The carrier is typically an elongated steel bar having a plurality of threaded holes located colinearly at spaced apart locations along the length of the carrier. The holes have threads sized to engage the studs on the charge lids. Typically the carrier will have 4 or 6 threaded holes per foot of carrier length. Carrier lengths can be as short as one foot, or in some cases extend to 100 feet or more when carriers are assembled from sections, typically each section being ten feet long. Some or all of the holes in each carrier can have charges mounted therein on any particular gun assembly, depending on the completion requirements of the particular borehole.

One of the problems encountered with bar carrier guns is that the charge lids typically have a round exterior surface adjacent to the stud, and therefore do not have a suitable surface to which stud mounting torque can be applied. Several specialized tools have been developed to apply mounting torque to the lid, but the available tools have neither a means to measure the applied torque nor a means to mount a plurality of charges simultaneously. Other methods of mounting charges in bar carriers include torquing with pipe wrenches or pliers. Both pliers and pipe wrenches can distort the sealing surface of the charge lid, leading to leakage of the lid when the gun is lowered into the borehole, and consequent possible failure of the charge to detonate correctly.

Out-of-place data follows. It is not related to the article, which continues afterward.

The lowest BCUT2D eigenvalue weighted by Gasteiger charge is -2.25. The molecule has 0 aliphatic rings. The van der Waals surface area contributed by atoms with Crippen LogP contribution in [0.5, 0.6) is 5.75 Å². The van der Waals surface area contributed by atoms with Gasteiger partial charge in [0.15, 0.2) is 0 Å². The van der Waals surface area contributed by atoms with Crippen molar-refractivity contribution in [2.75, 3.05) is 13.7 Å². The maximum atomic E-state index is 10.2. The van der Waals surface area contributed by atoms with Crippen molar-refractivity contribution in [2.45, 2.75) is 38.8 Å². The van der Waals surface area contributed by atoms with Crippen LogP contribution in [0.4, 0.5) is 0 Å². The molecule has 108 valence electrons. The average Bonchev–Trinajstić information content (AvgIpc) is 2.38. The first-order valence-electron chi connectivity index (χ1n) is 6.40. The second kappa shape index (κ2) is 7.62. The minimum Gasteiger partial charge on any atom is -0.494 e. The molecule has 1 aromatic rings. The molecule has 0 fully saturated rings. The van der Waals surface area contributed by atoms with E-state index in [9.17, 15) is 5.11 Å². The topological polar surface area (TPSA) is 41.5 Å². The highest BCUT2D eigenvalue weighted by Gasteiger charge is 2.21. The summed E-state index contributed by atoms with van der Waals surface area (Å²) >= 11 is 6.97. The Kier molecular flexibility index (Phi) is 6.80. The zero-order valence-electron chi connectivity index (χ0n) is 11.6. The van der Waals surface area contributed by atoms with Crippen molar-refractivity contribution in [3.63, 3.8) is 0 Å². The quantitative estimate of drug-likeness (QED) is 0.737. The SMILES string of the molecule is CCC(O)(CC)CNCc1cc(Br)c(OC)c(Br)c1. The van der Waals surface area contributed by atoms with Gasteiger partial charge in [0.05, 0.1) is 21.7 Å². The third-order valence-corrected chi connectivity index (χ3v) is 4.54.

It is desirable to retain as many lids as possible in the carrier after detonation of the charges, so that the amount of debris left in the borehole as a result of detonating the gun is kept to a minimum. If insufficient mounting torque is applied to the charges, detonation can cause ejection of the charge lids from the carrier.

It is also desirable to mount a plurality of charges in the carrier simultaneously to reduce the gun assembly time. Round lids known in the art make it difficult to use an apparatus which would enable simultaneous torquing of a plurality of charges.